The Dharma & Business LO2115

tim smith (timsmith@RedShift.Com)
Fri, 14 Jul 1995 12:22:02 +0000

Replying to LO2031 --

Barry Mallis writes in LO2031:

>I am hinting at a limiting factor in bringing Dharma to business. We on
this list are proof that we can bring it very, very close. But at the
point of contact, there's an explosion of the kind I described at the
beginning of this thought piece.

Mike McMaster Writes:

>Ambiguity is a key element in anything that calls for intelligence.

It is interesting how our aversion (especially in the 'business world') to
ambiguity is a reflection of our clinging to 'self'. This thought
triggers another (Emaho!, as the Tibetans exclaim.) that all learning
(wisdom) is inhibited by this clinging even as it is organized by it
(knowledge). Might it not be that the our dualizing faculties so prized as
intelligence, so necessary for 'getting along' in the world are precisely
those same faculties that result in our stuckness, our inability to get
beyond our clinging to the truth as we see it?

The Dharma points toward a middle way, a way of dancing with ambiguity,
that is difficult enough to practice personally, but almost impossible to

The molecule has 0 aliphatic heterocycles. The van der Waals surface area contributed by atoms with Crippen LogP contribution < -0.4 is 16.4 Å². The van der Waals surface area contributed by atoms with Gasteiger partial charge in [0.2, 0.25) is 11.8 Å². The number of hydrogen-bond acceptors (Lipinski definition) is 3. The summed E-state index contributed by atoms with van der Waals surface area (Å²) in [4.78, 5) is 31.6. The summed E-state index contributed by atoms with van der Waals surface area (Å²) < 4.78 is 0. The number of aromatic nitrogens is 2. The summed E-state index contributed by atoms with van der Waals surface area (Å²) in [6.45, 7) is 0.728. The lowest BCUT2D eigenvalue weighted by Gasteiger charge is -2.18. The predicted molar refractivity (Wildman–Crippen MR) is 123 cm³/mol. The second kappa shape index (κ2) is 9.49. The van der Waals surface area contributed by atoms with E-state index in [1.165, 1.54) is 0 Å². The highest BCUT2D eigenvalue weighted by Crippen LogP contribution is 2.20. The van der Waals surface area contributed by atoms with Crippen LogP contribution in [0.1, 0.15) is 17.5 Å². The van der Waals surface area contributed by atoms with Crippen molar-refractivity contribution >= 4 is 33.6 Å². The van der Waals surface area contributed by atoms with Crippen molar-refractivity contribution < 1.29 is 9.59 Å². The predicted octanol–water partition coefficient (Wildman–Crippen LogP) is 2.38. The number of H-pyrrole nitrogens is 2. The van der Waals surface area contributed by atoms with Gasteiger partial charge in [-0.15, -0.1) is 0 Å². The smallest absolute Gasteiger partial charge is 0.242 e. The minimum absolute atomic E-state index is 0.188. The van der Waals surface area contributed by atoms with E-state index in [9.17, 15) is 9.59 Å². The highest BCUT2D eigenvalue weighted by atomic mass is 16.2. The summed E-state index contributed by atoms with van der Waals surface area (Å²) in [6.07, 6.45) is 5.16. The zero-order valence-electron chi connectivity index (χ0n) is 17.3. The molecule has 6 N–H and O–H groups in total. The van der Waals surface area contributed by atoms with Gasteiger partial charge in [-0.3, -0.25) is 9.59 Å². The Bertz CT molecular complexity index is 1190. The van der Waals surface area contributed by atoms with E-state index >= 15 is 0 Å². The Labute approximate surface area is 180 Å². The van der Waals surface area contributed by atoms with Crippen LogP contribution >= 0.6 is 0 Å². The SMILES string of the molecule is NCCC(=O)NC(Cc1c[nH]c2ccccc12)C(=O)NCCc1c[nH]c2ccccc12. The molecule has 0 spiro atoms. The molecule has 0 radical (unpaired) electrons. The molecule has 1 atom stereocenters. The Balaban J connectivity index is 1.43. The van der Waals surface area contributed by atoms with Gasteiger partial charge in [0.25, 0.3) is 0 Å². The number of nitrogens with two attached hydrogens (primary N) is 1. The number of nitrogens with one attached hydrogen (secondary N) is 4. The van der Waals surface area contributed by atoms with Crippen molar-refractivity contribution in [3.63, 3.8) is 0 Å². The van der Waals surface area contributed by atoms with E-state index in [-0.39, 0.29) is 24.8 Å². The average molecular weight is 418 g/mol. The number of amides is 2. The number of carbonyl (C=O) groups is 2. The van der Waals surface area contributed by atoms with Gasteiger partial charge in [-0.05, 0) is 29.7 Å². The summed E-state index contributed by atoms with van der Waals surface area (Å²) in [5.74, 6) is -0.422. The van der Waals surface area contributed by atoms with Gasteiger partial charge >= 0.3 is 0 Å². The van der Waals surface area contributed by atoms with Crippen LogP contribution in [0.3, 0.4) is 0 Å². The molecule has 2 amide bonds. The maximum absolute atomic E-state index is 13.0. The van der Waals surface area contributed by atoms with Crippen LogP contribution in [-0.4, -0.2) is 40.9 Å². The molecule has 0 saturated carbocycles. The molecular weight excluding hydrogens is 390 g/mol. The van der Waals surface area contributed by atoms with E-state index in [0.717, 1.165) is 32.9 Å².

implement on a broader, organizational scale not because it is difficult
to 'understand', but that it is so difficult to experience. The explosion
Barry writes about gathers energy from fear of losing self. How much
greater this fear in the context of the organization, with its inherent
reinforcing mechanismisms of heirarchy, power, punishments and rewards for
doing (being?) certain things for certain results?

One of the reasons I subscribed to this list was to learn more about how
others were implementing Argyris' principles about defensive routines. My
own thinking is obviously colored by my Dharmic proclivities--and I
believe that, at bottom, there are strong connections between a psychology
of awakening (not enlightenment--process, not content) and effective
leadership, i.e. leadership that gets desireable results. I see the
process of overcoming these routines as an awakening process-one that can
be helped along from any number of perspectives as long as the perspective
is understood as only one of many that add value.

My practice teaches me this: that I don't 'know' anything about how
things really are and that, knowing this, I know everything about how
things really are. Some days there is more comfort in this than others.


Tim Smith
Wheelwright Associates
timsmith@RedShift.Com (tim smith)